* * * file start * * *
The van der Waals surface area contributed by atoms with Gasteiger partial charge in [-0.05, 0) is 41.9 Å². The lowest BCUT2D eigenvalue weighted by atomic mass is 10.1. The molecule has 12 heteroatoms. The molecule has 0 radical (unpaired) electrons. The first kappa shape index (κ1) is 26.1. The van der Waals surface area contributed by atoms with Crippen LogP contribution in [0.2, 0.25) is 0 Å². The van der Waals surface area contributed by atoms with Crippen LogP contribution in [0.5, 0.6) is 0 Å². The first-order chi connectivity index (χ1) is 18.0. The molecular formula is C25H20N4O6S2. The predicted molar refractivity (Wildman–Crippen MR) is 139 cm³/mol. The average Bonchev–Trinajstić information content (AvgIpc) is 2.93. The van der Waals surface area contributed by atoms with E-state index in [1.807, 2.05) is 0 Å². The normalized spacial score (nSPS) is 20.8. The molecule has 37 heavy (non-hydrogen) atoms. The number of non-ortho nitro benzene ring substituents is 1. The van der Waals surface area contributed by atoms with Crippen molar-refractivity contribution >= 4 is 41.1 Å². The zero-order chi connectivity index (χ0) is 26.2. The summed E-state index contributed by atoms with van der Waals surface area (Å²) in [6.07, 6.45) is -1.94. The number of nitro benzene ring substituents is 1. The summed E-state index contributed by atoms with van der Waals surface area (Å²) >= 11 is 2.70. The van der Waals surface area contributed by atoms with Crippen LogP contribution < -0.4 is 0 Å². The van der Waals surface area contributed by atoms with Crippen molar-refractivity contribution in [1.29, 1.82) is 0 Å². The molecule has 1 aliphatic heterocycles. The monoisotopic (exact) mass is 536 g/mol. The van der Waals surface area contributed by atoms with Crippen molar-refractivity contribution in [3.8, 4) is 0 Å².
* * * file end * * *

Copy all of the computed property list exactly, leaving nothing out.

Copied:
The van der Waals surface area contributed by atoms with Gasteiger partial charge in [-0.05, 0) is 41.9 Å². The lowest BCUT2D eigenvalue weighted by atomic mass is 10.1. The molecule has 12 heteroatoms. The molecule has 0 radical (unpaired) electrons. The first kappa shape index (κ1) is 26.1. The van der Waals surface area contributed by atoms with Crippen LogP contribution in [0.2, 0.25) is 0 Å². The van der Waals surface area contributed by atoms with Crippen LogP contribution in [0.5, 0.6) is 0 Å². The first-order chi connectivity index (χ1) is 18.0. The molecular formula is C25H20N4O6S2. The predicted molar refractivity (Wildman–Crippen MR) is 139 cm³/mol. The average Bonchev–Trinajstić information content (AvgIpc) is 2.93. The van der Waals surface area contributed by atoms with E-state index in [1.807, 2.05) is 0 Å². The normalized spacial score (nSPS) is 20.8. The molecule has 37 heavy (non-hydrogen) atoms. The number of non-ortho nitro benzene ring substituents is 1. The van der Waals surface area contributed by atoms with Crippen molar-refractivity contribution >= 4 is 41.1 Å². The zero-order chi connectivity index (χ0) is 26.2. The summed E-state index contributed by atoms with van der Waals surface area (Å²) in [6.07, 6.45) is -1.94. The number of nitro benzene ring substituents is 1. The summed E-state index contributed by atoms with van der Waals surface area (Å²) >= 11 is 2.70. The van der Waals surface area contributed by atoms with Crippen LogP contribution < -0.4 is 0 Å². The van der Waals surface area contributed by atoms with Crippen molar-refractivity contribution in [1.29, 1.82) is 0 Å². The molecule has 1 aliphatic heterocycles. The monoisotopic (exact) mass is 536 g/mol. The van der Waals surface area contributed by atoms with Crippen molar-refractivity contribution in [3.8, 4) is 0 Å².